Rosemary Skinner Keller - Academic Dean, Garrett-Evangelical Theological Seminary
Rosemary Skinner Keller was the first female academic dean at Garrett-Evangelical Theological Seminary. A graduate of Yale Divinity School, Chicago State University, and University of Illinois at Chicago, Keller wrote and edited numerous books on American culture and American women’s history, and coedited In Our Own Voices: Four Centuries of American Women’s Religious Writing with Rosemary Radford Ruether, as well as the Encyclopedia of Women and Religion in North America. She was awarded an honorary doctor of divinity from Garrett-Evangelical in 2006.
Rosemary Radford Ruether - Georgia Harkness Emerita Professor of Applied Theology, Garrett-Evangelical Theological Seminary
Rosemary Radford Ruether has been a pioneer Christian feminist theologian for over five decades, and among the most widely read feminist theologians in North America. To categorize her only as a feminist theologian, however, is to risk neglecting the broad scope of her interests. With wide-ranging scholarship and a penchant for finding the hidden connections among seemingly disparate fields, Ruether is seemingly at home in such diverse fields as patristics, the historical and theological roots of anti-Semitism, the Israeli-Palestinian conflict, the history of women in American religion, liberation theology, the mythology of the Ancient Near East, and ecology. Ruether currently serves as the Carpenter Emerita Professor of Feminist Theology at Pacific School of Religion and the Graduate Theological Union, as well as the Georgia Harkness Emerita Professor of Applied Theology at Garrett-Evangelical Theological Seminary. She has enjoyed a long and distinguished career as a scholar, teacher, and activist in the Roman Catholic Church.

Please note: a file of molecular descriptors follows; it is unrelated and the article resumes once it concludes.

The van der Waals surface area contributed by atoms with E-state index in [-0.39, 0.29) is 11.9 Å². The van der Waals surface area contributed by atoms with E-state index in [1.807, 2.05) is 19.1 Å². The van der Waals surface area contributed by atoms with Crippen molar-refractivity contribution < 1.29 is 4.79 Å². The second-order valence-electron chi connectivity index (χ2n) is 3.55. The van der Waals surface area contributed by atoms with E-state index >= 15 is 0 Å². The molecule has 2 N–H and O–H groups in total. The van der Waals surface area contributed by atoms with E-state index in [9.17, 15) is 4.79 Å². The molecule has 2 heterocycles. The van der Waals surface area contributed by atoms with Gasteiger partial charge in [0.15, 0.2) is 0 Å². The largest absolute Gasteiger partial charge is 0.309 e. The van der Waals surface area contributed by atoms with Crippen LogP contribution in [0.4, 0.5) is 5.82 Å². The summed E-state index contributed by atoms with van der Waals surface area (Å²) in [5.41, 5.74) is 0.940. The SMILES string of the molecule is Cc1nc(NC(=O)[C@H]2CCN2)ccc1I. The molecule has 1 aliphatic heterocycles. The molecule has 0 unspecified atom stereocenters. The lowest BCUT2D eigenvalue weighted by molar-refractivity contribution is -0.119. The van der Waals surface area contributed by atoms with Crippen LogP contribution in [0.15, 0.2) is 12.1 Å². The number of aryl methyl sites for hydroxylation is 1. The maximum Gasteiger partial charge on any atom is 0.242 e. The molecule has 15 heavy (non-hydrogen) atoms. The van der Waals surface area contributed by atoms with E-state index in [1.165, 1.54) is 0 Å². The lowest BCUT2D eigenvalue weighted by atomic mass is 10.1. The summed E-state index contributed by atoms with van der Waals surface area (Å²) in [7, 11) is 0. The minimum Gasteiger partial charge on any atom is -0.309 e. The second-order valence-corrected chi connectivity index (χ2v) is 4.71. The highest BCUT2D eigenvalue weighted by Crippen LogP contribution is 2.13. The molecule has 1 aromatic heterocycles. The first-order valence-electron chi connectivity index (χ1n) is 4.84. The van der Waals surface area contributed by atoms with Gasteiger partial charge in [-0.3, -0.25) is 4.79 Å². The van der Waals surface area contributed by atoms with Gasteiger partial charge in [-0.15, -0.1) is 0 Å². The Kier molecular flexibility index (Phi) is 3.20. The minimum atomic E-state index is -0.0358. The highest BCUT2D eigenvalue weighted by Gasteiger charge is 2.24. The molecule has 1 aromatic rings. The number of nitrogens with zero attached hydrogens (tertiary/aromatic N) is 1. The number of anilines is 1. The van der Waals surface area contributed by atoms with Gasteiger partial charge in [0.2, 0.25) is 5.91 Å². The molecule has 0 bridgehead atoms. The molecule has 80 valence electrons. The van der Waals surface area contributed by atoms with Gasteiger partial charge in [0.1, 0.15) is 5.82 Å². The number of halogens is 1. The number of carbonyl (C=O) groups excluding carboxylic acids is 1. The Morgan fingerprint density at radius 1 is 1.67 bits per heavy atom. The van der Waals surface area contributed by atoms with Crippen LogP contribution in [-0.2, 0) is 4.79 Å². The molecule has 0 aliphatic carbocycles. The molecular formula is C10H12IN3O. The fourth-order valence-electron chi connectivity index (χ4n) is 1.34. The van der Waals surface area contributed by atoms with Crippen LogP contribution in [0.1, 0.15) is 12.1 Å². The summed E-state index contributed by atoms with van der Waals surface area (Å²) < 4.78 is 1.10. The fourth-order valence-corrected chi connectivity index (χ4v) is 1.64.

Lallene J. Rector - President, Garrett-Evangelical Theological Seminary
Lallene J. Rector was named president of Garrett-Evangelical Theological Seminary on May 16, 2013 and began her term on January 1, 2014. She is the first layperson and first female president of Garrett-Evangelical. President Rector has been an esteemed faculty member at Garrett-Evangelical since 1986 as Associate Professor of Psychology of Religion and Pastoral Psychotherapy and most recently held the role of Vice President of Academic Affairs and Academic Dean (2006-2013). Among her numerous achievements as academic dean, President Rector developed and implemented the seminary’s strategic plan, chaired the budget reduction task force, initiated curriculum review, and negotiated the seminary’s charter membership in the Seminary Stewardship Alliance. Her influence at the school can be further witnessed by looking at the student body. Rector is committed to creating a diverse community, which has driven her to develop strong relationships with the Seminary Consortium for Urban Pastoral Education (SCUPE), Advanced Latino/a Theological Education Program, and the Center for African American Studies program.
Established in the early 1970s to provide programs and act as a catalyst for the whole community, WomenIMAGES (Women in Ministry at Garrett-Evangelical Seminary) provides community and educational opportunities for women and seeks to create a nonsexist context for theological education. The center offers student-organized opportunities for learning and advocacy.
For further information contact Virginia Lee, advisor, at 847.866.4549.
Myrtle Sayler Speer Award
The award goes to three graduating women who have contributed the most to the expansion of the vision of women in ministry and theological study. The recipients are chosen by the women of the graduating class.
The award is named in honor of Myrtle Saylor Speer. She was in the class of 1916 at the Chicago Training School after being refused admission to Garrett Biblical Institute. When she was refused ordination by the Methodist Church, she continued in the ministry. She filled out a term as pastor, after the death of her minister-husband. In 1974 she was finally fully ordained by the Missouri Conference.
During '75-'78 she was at Garrett-Evangelical Theological Seminary to preach in chapel. While here, she fell on ice and broke her hip. Many women students visited her and got to know her. She became a great inspiration to them. She died in 1981.
Soon after her visit, the women decided to name an award for her. The first award was given in 1977 to Marti Scott.
Written by Vera Watts, 1994
Our Female Faculty